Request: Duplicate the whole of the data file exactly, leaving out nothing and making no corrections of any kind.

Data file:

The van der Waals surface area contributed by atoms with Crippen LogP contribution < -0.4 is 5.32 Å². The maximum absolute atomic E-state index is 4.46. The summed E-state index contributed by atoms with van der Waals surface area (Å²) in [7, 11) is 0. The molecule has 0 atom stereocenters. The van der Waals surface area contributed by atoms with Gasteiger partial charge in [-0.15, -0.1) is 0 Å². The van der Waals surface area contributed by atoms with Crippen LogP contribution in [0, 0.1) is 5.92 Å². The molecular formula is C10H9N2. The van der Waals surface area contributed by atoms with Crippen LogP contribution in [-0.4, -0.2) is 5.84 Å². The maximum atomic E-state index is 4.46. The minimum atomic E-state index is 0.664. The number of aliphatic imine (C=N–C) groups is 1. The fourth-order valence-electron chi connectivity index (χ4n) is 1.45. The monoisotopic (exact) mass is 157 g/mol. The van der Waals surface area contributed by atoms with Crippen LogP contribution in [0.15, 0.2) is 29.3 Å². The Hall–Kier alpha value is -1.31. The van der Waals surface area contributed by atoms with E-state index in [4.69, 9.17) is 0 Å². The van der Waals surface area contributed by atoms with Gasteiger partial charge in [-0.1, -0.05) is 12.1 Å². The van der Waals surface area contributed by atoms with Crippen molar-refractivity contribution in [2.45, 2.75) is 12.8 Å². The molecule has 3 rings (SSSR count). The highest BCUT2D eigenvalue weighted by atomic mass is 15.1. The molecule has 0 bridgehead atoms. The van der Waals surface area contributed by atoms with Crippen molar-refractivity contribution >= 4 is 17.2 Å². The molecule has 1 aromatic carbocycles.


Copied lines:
The van der Waals surface area contributed by atoms with Crippen LogP contribution < -0.4 is 5.32 Å². The maximum absolute atomic E-state index is 4.46. The summed E-state index contributed by atoms with van der Waals surface area (Å²) in [7, 11) is 0. The molecule has 0 atom stereocenters. The van der Waals surface area contributed by atoms with Gasteiger partial charge in [-0.15, -0.1) is 0 Å². The van der Waals surface area contributed by atoms with Crippen LogP contribution in [0, 0.1) is 5.92 Å². The molecular formula is C10H9N2. The van der Waals surface area contributed by atoms with Crippen LogP contribution in [-0.4, -0.2) is 5.84 Å². The maximum atomic E-state index is 4.46. The minimum atomic E-state index is 0.664. The number of aliphatic imine (C=N–C) groups is 1. The fourth-order valence-electron chi connectivity index (χ4n) is 1.45. The monoisotopic (exact) mass is 157 g/mol. The van der Waals surface area contributed by atoms with Crippen LogP contribution in [0.15, 0.2) is 29.3 Å². The Hall–Kier alpha value is -1.31. The van der Waals surface area contributed by atoms with E-state index in [4.69, 9.17) is 0 Å². The van der Waals surface area contributed by atoms with Gasteiger partial charge in [-0.1, -0.05) is 12.1 Å². The van der Waals surface area contributed by atoms with Crippen molar-refractivity contribution in [2.45, 2.75) is 12.8 Å². The molecule has 3 rings (SSSR count). The highest BCUT2D eigenvalue weighted by atomic mass is 15.1. The molecule has 0 bridgehead atoms. The van der Waals surface area contributed by atoms with Crippen molar-refractivity contribution >= 4 is 17.2 Å². The molecule has 1 aromatic carbocycles.